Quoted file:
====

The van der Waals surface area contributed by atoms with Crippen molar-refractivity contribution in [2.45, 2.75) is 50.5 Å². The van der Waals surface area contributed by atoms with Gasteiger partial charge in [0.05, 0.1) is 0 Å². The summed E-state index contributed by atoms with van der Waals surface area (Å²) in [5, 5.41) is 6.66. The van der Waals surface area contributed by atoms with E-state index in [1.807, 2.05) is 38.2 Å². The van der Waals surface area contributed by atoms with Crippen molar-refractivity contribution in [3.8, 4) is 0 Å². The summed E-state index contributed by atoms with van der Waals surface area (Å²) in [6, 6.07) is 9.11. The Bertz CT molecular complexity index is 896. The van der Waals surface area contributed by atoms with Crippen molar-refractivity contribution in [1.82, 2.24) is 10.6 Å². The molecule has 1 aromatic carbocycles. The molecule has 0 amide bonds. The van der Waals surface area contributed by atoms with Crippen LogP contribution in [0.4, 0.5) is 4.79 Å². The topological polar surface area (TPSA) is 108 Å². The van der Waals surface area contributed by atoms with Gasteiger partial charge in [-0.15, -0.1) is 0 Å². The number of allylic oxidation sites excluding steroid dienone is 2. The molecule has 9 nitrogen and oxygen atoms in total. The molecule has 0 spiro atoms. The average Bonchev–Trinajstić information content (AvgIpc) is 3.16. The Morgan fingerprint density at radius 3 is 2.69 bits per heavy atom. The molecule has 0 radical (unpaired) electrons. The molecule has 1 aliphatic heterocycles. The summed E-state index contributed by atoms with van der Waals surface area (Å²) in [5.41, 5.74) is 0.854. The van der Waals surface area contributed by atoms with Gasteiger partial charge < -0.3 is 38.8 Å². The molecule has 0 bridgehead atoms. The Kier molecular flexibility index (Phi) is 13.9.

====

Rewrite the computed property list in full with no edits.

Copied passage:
The van der Waals surface area contributed by atoms with Crippen molar-refractivity contribution in [2.45, 2.75) is 50.5 Å². The van der Waals surface area contributed by atoms with Gasteiger partial charge in [0.05, 0.1) is 0 Å². The summed E-state index contributed by atoms with van der Waals surface area (Å²) in [5, 5.41) is 6.66. The van der Waals surface area contributed by atoms with E-state index in [1.807, 2.05) is 38.2 Å². The van der Waals surface area contributed by atoms with Crippen molar-refractivity contribution in [3.8, 4) is 0 Å². The summed E-state index contributed by atoms with van der Waals surface area (Å²) in [6, 6.07) is 9.11. The Bertz CT molecular complexity index is 896. The van der Waals surface area contributed by atoms with Crippen molar-refractivity contribution in [1.82, 2.24) is 10.6 Å². The molecule has 1 aromatic carbocycles. The molecule has 0 amide bonds. The van der Waals surface area contributed by atoms with Crippen LogP contribution in [0.4, 0.5) is 4.79 Å². The topological polar surface area (TPSA) is 108 Å². The van der Waals surface area contributed by atoms with Gasteiger partial charge in [-0.15, -0.1) is 0 Å². The number of allylic oxidation sites excluding steroid dienone is 2. The molecule has 9 nitrogen and oxygen atoms in total. The molecule has 0 spiro atoms. The average Bonchev–Trinajstić information content (AvgIpc) is 3.16. The Morgan fingerprint density at radius 3 is 2.69 bits per heavy atom. The molecule has 0 radical (unpaired) electrons. The molecule has 1 aliphatic heterocycles. The summed E-state index contributed by atoms with van der Waals surface area (Å²) in [5.41, 5.74) is 0.854. The van der Waals surface area contributed by atoms with Gasteiger partial charge < -0.3 is 38.8 Å². The molecule has 0 bridgehead atoms. The Kier molecular flexibility index (Phi) is 13.9.